• I then innately, almost unconsciously, begin to infer negative intent and attributes to the person who did not act in accordance with my expectation (see Lederleitner 2010, 71-76).

Two stories illustrate how this plays out in a global mission context. I have used fictional names and locations to protect anonymity.

Example 1: Mark is the director of a mission agency in Colorado which is partnering with Benjamin’s church in West Africa. The two men studied together in seminary when Benjamin was an international student. They have known and respected one another for years and both sensed a distinct call from God to begin partnering together. The first year of the partnership went well, but things are now becoming tense. Mark has asked for a report from Benjamin outlining how funds raised in the United States have been used in the ministry in West Africa. However, even after several requests, the report has still not been provided. Mark is beginning to think that Benjamin is not the man of integrity he assumed him to be.

Example 2: In the second example the roles are reversed. Joshua is leading a growing church-planting movement in South Asia where large numbers of people are regularly coming to Christ. Two years ago, Joshua formed what appeared to be a Spirit-led partnership with a mega-church in California. However, Joshua is growing more frustrated and annoyed by the day. The mega-church always seems to be sending people to the area who require extensive amounts of his time. It is as though they expect him to drop all his work to act as a type of spiritual tour guide for an endless stream of short-term missionaries coming to the region. Joshua is beginning to feel the church doesn’t really care about missions at all, but only needs an outlet to satisfy their own somewhat self-centered spiritual curiosity.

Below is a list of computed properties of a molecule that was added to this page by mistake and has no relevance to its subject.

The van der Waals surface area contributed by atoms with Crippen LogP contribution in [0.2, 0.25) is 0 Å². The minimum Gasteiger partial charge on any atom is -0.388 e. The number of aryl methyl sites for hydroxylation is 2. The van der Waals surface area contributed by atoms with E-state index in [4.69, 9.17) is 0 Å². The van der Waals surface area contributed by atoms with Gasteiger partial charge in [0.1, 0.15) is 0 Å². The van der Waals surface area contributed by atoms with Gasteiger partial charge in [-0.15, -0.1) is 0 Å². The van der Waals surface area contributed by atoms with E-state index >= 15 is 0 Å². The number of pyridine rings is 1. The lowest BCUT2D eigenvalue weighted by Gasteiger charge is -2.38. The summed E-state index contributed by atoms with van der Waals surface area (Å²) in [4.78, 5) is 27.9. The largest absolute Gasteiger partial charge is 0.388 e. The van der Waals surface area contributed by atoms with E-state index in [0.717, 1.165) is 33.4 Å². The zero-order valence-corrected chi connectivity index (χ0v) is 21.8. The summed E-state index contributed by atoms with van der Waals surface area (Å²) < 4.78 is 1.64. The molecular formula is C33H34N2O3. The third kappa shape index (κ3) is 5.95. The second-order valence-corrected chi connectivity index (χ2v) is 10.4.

Such stories are not uncommon. Learning how to make meaning of situations in fruitful and redemptive ways is one of the most critical competencies for maintaining healthy relationships with partners. But few of us have been taught how to hone and develop this skill. We need to start with asking questions.

• What are the personal components in the above two stories?

• What if Mark and Joshua had chosen to be more aware of the seemingly intuitive mental leaps they were making?

• What if they purposely chose to suspend judgment and not assume negative things about their partners until they had committed to taking additional steps?

• What if they opted instead to first suspend judgment and inquire in culturally appropriate ways?

• What if they set out to listen carefully and thoughtfully, with the primary motivation being to understand their partners’ situations more carefully?

• What if, after following those steps, they carefully shared their own hearts and situations in sensitive and culturally appropriate ways so their partners might better understand what they are facing or incurring because of what is happening in the partnership?

The Managerial Component